Our hypothesis is that blood culture positivity in patients presenting with severe sepsis and septic shock will not be altered significantly by antibiotic therapy. If so, our study would strongly argue against delaying life-saving therapy and would thus greatly improve patient care in our local emergency rooms. If incorrect, our study would be the first to demonstrate the benefit of obtaining blood cultures before antibiotic therapy and would strengthen current recommendations.

Detailed Description Not Provided
Study Type Observational
Study Design Observational Model: Cohort
Time Perspective: Prospective
Target Follow-Up Duration Not Provided
Biospecimen Retention:   Samples With DNA
Description:
Blood cultures
Sampling Method Non-Probability Sample
Study Population Adult patients (age > 18) who present to the emergency department with severe sepsis/septic shock .
Condition
  • Severe Sepsis
  • Septic Shock
  • Bacteremia
Intervention Not Provided
Study Groups/Cohorts Severe sepsis and septic shock
Patients who present in severe sepsis or septic shock will have blood cultures taken before and after antibiotic administration. The antibiotic choice will be determined by the emergency physician and the patients will be treated as per routine hospital protocol. No therapeutic interventions will be administered.
Publications * Cheng MP, Stenstrom R, Paquette K, Stabler SN, Akhter M, Davidson AC, Gavric M, Lawandi A, Jinah R, Saeed Z, Demir K, Huang K, Mahpour A, Shamatutu C, Caya C, Troquet JM, Clark G, Yansouni CP, Sweet D; FABLED Investigators. Blood Culture Results Before and After Antimicrobial Administration in Patients With Severe Manifestations of Sepsis: A Diagnostic Study. Ann Intern Med. 2019 Oct 15;171(8):547-554. doi: 10.7326/M19-1696. Epub 2019 Sep 17.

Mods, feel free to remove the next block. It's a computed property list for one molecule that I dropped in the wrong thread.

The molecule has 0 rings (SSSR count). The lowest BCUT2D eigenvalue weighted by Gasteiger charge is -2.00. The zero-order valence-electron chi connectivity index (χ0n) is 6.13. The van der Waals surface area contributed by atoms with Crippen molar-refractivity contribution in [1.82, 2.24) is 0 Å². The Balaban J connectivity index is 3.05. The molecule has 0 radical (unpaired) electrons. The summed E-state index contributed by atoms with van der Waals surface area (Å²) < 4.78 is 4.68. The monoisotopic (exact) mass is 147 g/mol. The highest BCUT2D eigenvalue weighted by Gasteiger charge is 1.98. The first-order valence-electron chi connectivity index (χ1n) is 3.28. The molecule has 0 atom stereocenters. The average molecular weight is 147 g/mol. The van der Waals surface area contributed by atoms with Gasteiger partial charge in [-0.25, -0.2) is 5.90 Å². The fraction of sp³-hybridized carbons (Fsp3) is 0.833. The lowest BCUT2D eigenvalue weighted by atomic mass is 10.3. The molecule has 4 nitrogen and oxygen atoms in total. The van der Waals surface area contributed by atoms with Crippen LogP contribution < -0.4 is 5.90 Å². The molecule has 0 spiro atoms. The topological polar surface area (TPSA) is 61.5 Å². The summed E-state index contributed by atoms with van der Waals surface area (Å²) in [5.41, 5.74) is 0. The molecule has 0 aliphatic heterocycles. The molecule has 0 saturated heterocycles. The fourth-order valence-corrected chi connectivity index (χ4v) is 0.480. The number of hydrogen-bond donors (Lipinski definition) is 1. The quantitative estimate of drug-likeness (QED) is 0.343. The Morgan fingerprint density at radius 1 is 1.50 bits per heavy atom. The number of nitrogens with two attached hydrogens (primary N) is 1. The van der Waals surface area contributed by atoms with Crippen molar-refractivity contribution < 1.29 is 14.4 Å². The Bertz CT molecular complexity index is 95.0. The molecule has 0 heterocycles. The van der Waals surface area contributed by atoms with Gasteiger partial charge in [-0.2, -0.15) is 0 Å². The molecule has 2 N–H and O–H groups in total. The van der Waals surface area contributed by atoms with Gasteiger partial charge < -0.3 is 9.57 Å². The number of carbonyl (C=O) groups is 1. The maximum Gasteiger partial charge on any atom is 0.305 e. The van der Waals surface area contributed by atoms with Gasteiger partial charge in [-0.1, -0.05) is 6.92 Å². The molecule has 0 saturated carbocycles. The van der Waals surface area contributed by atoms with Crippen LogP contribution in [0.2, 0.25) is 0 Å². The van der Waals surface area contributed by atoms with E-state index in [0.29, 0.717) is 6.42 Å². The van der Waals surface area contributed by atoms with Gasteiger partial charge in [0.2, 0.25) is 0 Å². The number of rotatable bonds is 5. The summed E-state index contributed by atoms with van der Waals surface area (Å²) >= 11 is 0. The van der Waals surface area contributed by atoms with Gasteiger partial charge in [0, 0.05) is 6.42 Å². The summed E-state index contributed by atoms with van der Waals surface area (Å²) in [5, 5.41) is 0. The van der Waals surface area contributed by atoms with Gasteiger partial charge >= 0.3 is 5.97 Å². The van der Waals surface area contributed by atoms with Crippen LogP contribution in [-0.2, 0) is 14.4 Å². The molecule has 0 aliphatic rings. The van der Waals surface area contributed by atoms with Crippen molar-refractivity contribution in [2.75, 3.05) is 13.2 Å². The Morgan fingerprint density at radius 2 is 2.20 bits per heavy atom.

*   Includes publications given by the data provider as well as publications identified by ClinicalTrials.gov Identifier (NCT Number) in Medline.
 
Recruitment Information
Recruitment Status Completed
Actual Enrollment
 (submitted: November 17, 2018)
330
Original Estimated Enrollment
 (submitted: June 3, 2013)
361
Actual Study Completion Date April 10, 2019
Actual Primary Completion Date September 5, 2018   (Final data collection date for primary outcome measure)
Eligibility Criteria

Inclusion Criteria:

  • Patients greater than 18 years of age who present to the emergency department with the diagnosis of severe sepsis/septic shock.
  • This will include patients that have 2/4 systemic inflammatory response syndrome criteria, a suspected infection and either a initial serum lactate > 4mmol/L or a initial systolic blood pressure < 90 millimeters of mercury.

Exclusion Criteria:

  • Patients in whom antibiotics have been administered >2 hours prior to assessment.
  • Patients with antibiotics in the community in the past 48 hours
  • Patients with known severe coagulopathy
Sex/Gender
Sexes Eligible for Study: All
Ages 18 Years and older   (Adult, Older Adult)
Accepts Healthy Volunteers No
Contacts Contact information is only displayed when the study is recruiting subjects
Listed Location Countries Canada,   United States
Removed Location Countries  
 
Administrative Information
NCT Number NCT01867905
Other Study ID Numbers H12-01716
H12-01716
Has Data Monitoring Committee No
U.S. FDA-regulated Product Not Provided
IPD Sharing Statement Not Provided
Responsible Party Matthew Pellan Cheng, University of British Columbia
Study Sponsor University of British Columbia
Collaborators
  • McGill University
  • University of Arizona
Investigators
Principal Investigator: David Sweet, M.D. University of British Columbia
PRS Account University of British Columbia
Verification Date April 2019